KUCHING: Sarawak and Sabah need to endorse the Petroleum Development Act 1974 (PDA74) for the law to be implemented in these two states.
Since the PDA74 was never endorsed by the legislative assemblies of Sarawak and Sabah, it is therefore null and void in the two states, Deputy Chief Minister Tan Sri Datuk Amar Dr James Jemut Masing said.
However, the Parti Rakyat Sarawak (PRS) president said he would not know if the same is applicable to Terengganu, another oil producing state, as it might have different laws. On June 11 this year, PRS Youth deputy publicity chief Surai Anthony Abel lodged a police report at the Sungai Maong police station here to express PRS’ view that the PDA74 is null and void following an article entitled ‘Petronas seeks court clarification on PDA 1974’ published in The Borneo Post the previous day.
The youth leader claimed that PDA74 contravened the Malaysia Agreement 1963 (MA63) and the Malaysian Constitution. As such, Petronas should not be seeking court clarification because PDA74 could not supersede the MA63 and Malaysian Constitution, he asserted.
He urged the police to probe all the illegal activities committed by Petronas, particularly those related to Sarawak and refer such case to the Sarawak Attorney General’s Chambers.
Last Wednesday (July 25), a national online news portal reported that the Pakatan Harapan (PH) government could not implement the proposed 20 per cent oil royalty payment to producing states because it contravenes the PDA74.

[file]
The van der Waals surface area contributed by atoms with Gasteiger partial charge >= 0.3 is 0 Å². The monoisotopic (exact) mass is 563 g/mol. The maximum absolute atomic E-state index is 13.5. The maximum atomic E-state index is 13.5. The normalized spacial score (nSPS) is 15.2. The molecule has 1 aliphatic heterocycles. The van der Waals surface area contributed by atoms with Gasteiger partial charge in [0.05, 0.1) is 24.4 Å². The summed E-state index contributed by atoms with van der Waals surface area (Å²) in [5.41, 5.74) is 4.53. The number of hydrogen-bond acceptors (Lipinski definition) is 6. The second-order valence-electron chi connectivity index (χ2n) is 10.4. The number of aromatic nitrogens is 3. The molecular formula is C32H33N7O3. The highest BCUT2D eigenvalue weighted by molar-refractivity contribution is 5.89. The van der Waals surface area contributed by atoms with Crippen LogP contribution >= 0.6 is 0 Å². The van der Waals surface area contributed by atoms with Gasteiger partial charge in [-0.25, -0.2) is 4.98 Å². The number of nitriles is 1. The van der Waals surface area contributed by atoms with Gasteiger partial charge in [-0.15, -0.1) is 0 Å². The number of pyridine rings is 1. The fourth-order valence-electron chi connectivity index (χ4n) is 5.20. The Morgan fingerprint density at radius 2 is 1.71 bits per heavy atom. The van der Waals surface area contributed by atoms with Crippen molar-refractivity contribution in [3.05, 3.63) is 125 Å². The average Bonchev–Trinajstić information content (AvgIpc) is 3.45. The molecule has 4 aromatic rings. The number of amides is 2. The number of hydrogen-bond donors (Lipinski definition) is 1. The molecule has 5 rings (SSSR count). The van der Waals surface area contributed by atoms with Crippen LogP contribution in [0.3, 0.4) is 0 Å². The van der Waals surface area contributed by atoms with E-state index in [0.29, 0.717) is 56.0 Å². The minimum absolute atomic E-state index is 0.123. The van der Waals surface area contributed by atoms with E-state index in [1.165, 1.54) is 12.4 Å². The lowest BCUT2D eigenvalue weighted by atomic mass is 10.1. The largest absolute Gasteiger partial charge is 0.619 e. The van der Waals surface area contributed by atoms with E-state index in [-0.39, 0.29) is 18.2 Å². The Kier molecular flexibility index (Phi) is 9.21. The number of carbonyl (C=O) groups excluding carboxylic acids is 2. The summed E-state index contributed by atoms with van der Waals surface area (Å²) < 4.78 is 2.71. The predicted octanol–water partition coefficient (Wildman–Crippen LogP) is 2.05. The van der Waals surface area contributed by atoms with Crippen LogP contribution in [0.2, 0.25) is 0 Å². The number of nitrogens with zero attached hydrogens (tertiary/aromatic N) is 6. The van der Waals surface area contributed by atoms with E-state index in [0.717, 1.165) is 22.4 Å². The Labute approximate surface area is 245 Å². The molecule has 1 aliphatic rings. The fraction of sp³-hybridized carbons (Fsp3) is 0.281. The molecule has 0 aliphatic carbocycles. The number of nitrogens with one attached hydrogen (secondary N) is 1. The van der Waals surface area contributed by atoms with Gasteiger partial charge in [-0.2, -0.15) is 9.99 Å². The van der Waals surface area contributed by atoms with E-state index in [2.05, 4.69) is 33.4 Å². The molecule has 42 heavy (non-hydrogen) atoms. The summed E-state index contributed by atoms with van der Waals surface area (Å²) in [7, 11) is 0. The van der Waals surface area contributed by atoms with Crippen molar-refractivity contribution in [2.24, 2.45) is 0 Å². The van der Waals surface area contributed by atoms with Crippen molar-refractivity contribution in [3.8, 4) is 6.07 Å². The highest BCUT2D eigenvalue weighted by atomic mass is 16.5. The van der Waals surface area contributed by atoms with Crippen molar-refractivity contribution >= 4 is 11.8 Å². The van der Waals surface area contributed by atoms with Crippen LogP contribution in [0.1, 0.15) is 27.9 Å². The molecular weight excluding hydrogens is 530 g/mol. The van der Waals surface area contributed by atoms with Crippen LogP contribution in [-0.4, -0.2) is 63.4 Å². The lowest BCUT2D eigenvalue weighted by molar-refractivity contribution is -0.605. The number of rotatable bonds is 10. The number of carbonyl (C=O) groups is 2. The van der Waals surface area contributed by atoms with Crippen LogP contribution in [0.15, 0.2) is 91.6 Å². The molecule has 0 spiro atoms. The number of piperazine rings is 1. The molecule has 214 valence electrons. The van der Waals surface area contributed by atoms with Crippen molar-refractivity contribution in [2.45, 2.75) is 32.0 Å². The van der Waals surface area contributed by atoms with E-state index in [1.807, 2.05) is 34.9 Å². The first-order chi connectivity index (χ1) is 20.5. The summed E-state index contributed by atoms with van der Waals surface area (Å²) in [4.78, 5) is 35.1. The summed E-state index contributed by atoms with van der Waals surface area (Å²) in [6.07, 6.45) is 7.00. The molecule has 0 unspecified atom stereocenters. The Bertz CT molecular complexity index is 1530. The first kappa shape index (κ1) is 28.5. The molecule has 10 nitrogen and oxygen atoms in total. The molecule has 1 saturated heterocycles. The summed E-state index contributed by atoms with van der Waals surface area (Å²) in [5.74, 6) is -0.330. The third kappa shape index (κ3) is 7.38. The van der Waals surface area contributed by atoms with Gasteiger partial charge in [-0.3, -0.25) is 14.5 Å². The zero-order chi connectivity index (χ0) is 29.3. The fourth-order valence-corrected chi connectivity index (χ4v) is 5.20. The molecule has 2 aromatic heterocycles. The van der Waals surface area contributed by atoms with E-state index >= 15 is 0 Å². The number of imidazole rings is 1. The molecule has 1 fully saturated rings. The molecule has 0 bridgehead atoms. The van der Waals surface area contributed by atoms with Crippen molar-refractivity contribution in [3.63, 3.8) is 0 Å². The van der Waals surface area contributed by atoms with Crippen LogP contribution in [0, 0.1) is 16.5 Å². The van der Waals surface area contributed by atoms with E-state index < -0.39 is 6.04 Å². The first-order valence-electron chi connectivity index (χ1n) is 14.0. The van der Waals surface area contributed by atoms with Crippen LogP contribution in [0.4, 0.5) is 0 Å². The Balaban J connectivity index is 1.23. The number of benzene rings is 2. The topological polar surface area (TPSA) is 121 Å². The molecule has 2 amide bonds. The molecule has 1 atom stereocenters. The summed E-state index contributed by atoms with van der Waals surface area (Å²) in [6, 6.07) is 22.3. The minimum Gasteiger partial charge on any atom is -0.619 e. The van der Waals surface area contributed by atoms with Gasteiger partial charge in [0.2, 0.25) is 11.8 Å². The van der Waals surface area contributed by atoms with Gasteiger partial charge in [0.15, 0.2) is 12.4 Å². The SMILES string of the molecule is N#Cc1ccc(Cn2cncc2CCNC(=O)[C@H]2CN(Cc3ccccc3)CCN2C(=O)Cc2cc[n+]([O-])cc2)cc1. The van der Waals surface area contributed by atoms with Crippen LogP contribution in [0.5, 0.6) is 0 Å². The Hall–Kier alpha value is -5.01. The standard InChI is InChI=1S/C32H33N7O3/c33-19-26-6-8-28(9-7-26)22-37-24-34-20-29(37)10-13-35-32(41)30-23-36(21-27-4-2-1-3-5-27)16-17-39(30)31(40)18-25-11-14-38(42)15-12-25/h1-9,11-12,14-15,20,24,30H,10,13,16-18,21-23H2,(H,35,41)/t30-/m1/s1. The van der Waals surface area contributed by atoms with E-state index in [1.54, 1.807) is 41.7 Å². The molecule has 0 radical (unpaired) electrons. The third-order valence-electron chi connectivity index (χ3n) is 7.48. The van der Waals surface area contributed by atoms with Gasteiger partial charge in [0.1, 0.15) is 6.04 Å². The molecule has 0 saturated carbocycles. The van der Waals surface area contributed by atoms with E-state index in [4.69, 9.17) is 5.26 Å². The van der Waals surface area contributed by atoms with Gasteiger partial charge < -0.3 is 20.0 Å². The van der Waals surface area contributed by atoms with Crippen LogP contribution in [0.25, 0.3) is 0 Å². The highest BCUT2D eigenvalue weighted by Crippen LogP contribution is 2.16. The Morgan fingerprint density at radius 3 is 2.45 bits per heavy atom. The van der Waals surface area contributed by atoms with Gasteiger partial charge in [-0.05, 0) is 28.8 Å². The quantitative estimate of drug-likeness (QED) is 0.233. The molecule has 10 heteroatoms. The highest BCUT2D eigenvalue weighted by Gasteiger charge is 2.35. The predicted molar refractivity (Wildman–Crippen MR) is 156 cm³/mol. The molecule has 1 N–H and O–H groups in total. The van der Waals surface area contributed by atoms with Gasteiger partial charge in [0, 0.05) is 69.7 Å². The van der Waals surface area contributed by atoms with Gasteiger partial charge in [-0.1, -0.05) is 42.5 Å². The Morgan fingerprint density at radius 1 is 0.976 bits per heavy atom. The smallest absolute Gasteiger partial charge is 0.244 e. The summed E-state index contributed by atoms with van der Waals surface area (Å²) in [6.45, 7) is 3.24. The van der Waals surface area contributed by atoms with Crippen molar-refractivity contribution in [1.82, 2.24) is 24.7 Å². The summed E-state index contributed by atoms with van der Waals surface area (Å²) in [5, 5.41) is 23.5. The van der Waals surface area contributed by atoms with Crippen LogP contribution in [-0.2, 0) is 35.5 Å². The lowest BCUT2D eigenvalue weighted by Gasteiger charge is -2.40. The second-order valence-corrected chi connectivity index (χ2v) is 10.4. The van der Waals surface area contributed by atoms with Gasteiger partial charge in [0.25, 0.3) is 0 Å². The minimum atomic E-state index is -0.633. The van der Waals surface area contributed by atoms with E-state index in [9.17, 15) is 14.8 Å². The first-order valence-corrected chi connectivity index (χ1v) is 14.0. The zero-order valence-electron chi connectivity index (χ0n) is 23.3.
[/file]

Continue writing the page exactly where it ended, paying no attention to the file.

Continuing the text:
The portal quoted Economic Affairs Minister Datuk Seri Azmin Ali telling the Parliament that the implementation of the proposal would take time as the provisions of the Act needed to be amended first.
“The proposal cannot be carried out (now) as it contravenes the Petroleum Development Act (PDA). For this to be done (20 per cent royalty), it will take time as amendments need to be carried out on the PDA,” he said during the question-and-answer session at the Parliament on Wednesday.
Azmin said the Act fixed the oil royalty at 10 per cent of net profit to the federal government and oil-producing states and that the PH’s Blue Book merely promised a fair distribution of oil royalty to these states.
“At this time, Petronas needs to pay 10 per cent cash payment of gross production of oil and gas to the (federal government). From this amount, five per cent is taken by the federal government and state government respectively. Petronas makes this payment twice a year, in February and August.
The 10 per cent cash payment is the gross value per barrel at market value.
“Payment is made regardless of whether oil production at the (drilling) site is profitable or not. From this value per barrel, 70 per cent from the gross production of oil and gas is actually the cost of recovery that is borne by Petronas,” he said, adding that the oil company is further saddled by other necessary payments like the Petroleum Income Tax Act.
Azmin added that PDA 1974 clearly states that the giving of royalty requires an agreement from oil-producing states.